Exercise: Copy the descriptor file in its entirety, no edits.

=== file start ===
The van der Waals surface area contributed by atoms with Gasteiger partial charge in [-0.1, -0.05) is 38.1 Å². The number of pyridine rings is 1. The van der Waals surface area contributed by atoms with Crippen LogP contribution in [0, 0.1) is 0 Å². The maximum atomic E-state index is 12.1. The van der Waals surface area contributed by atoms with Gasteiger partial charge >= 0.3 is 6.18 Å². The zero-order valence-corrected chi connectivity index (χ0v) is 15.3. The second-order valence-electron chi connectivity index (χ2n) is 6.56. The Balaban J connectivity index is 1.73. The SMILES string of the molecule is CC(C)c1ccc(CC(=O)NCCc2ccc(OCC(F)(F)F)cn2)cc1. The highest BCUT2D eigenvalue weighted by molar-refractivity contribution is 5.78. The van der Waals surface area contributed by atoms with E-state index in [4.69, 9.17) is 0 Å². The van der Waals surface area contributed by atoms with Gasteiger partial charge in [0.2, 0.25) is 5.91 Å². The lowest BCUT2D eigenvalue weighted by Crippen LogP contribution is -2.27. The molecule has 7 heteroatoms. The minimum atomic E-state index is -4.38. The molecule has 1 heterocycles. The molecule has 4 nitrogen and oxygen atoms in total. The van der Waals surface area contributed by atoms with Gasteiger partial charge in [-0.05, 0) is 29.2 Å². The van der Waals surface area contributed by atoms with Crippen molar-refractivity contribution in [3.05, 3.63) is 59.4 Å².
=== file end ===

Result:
The van der Waals surface area contributed by atoms with Gasteiger partial charge in [-0.1, -0.05) is 38.1 Å². The number of pyridine rings is 1. The van der Waals surface area contributed by atoms with Crippen LogP contribution in [0, 0.1) is 0 Å². The maximum atomic E-state index is 12.1. The van der Waals surface area contributed by atoms with Gasteiger partial charge >= 0.3 is 6.18 Å². The zero-order valence-corrected chi connectivity index (χ0v) is 15.3. The second-order valence-electron chi connectivity index (χ2n) is 6.56. The Balaban J connectivity index is 1.73. The SMILES string of the molecule is CC(C)c1ccc(CC(=O)NCCc2ccc(OCC(F)(F)F)cn2)cc1. The highest BCUT2D eigenvalue weighted by molar-refractivity contribution is 5.78. The van der Waals surface area contributed by atoms with E-state index in [4.69, 9.17) is 0 Å². The van der Waals surface area contributed by atoms with Gasteiger partial charge in [0.2, 0.25) is 5.91 Å². The lowest BCUT2D eigenvalue weighted by Crippen LogP contribution is -2.27. The molecule has 7 heteroatoms. The minimum atomic E-state index is -4.38. The molecule has 1 heterocycles. The molecule has 4 nitrogen and oxygen atoms in total. The van der Waals surface area contributed by atoms with Gasteiger partial charge in [-0.05, 0) is 29.2 Å². The van der Waals surface area contributed by atoms with Crippen molar-refractivity contribution in [3.05, 3.63) is 59.4 Å².